Emergency Management of Bleeding Associated With Old and New Oral Anticoagulants
Version of Record online: 18 JUL 2012
© 2012 Wiley Periodicals, Inc.
Volume 35, Issue 12, pages 730–737, December 2012
How to Cite
Frank Peacock, W., Gearhart, M. M. and Mills, R. M. (2012), Emergency Management of Bleeding Associated With Old and New Oral Anticoagulants. Clin Cardiol, 35: 730–737. doi: 10.1002/clc.22037
- Issue online: 7 DEC 2012
- Version of Record online: 18 JUL 2012
- Manuscript Revised: 8 JUN 2012
- Manuscript Received: 9 MAY 2012
As major prescribers of oral anticoagulants, cardiologists must be familiar with strategies to manage bleeding, the principal complication associated with all anticoagulants, and to reverse anticoagulant effects in acute-care settings. The purpose of this manuscript is to review currently available information regarding dabigatran and rivaroxaban, the 2 novel oral anticoagulants approved to date in the United States. Further, we suggest reasonable interventions for the clinician faced with a patient who suffers a major bleeding event while receiving one of these agents. Data sources were peer-reviewed publications, US Food and Drug Administration documents in the public domain, and approved US prescribing information for dabigatran (Pradaxa) and rivaroxaban (Xarelto). Strategies for management of bleeding and reversal of anticoagulant effects from warfarin include vitamin K, fresh frozen plasma, and prothrombin complex concentrates. For rivaroxaban and dabigatran, appropriate therapies include support and observation, which are likely to be effective for the majority of patients because of the short half-lives of these agents. In severe life-threatening hemorrhage, clotting-factor substitutes may be appropriate in certain situations. Validated protocols specific to each agent remain to be developed. Clin. Cardiol. 2012 doi: 10.1002/clc.22037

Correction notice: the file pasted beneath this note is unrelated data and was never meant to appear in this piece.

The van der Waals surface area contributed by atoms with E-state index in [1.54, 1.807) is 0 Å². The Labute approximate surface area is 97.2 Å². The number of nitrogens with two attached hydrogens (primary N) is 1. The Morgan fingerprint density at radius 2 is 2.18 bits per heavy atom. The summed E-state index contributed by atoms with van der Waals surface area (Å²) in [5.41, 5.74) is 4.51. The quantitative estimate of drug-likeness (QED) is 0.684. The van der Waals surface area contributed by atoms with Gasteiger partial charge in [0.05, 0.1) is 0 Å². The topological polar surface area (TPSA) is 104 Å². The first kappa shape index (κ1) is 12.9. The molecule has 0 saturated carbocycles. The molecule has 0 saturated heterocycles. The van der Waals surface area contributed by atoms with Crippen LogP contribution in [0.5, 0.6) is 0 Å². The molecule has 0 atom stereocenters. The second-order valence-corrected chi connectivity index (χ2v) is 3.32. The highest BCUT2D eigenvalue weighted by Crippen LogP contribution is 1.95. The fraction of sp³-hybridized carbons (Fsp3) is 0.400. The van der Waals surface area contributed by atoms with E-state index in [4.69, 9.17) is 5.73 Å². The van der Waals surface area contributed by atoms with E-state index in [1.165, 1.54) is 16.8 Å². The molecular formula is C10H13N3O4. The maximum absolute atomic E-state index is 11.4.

Editorial support for this paper was provided by Janssen Scientific Affairs, LLC. W.F.P. has received research grants (>$10 000) from Abbott, Alere, Baxter, Brahms, Novartis, and The Medicines Company. He has been a consultant (<$10 000) for Abbott, Alere, Eli Lilly, and The Medicines Company; served on the speaker's bureau (<$10 000) for Abbott and Alere; and has ownership interest (<$10 000) in Comprehensive Research Associates LLC, Vital Sensors, and Emergencies in Medicine LLC. M.M.G and R.M.M. are full-time employees of Janssen Scientific Affairs, LLC. The authors have no other funding, financial relationships, or conflicts of interest to disclose.